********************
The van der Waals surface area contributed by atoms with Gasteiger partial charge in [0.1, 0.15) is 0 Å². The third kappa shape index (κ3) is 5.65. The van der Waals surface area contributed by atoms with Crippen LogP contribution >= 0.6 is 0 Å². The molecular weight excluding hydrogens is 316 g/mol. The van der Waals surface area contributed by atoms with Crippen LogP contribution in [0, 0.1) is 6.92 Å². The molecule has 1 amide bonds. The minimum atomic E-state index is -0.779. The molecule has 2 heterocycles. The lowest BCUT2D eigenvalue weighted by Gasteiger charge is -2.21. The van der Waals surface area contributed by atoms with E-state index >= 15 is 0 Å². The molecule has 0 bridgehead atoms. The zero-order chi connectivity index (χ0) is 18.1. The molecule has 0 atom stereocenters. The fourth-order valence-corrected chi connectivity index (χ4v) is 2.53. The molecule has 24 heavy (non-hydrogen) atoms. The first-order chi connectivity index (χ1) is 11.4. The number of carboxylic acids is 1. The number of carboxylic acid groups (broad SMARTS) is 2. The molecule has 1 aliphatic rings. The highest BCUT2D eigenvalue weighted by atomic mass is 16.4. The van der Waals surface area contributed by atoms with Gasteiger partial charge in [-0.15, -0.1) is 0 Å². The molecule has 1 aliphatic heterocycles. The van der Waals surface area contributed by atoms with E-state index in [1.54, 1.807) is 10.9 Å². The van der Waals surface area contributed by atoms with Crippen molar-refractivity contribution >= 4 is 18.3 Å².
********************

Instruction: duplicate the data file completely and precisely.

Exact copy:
The van der Waals surface area contributed by atoms with Gasteiger partial charge in [0.1, 0.15) is 0 Å². The third kappa shape index (κ3) is 5.65. The van der Waals surface area contributed by atoms with Crippen LogP contribution >= 0.6 is 0 Å². The molecular weight excluding hydrogens is 316 g/mol. The van der Waals surface area contributed by atoms with Crippen LogP contribution in [0, 0.1) is 6.92 Å². The molecule has 1 amide bonds. The minimum atomic E-state index is -0.779. The molecule has 2 heterocycles. The lowest BCUT2D eigenvalue weighted by Gasteiger charge is -2.21. The van der Waals surface area contributed by atoms with E-state index >= 15 is 0 Å². The molecule has 0 bridgehead atoms. The zero-order chi connectivity index (χ0) is 18.1. The molecule has 0 atom stereocenters. The fourth-order valence-corrected chi connectivity index (χ4v) is 2.53. The molecule has 24 heavy (non-hydrogen) atoms. The first-order chi connectivity index (χ1) is 11.4. The number of carboxylic acids is 1. The number of carboxylic acid groups (broad SMARTS) is 2. The molecule has 1 aliphatic rings. The highest BCUT2D eigenvalue weighted by atomic mass is 16.4. The van der Waals surface area contributed by atoms with Gasteiger partial charge in [-0.15, -0.1) is 0 Å². The molecule has 1 aliphatic heterocycles. The van der Waals surface area contributed by atoms with E-state index in [1.54, 1.807) is 10.9 Å². The van der Waals surface area contributed by atoms with Crippen molar-refractivity contribution >= 4 is 18.3 Å².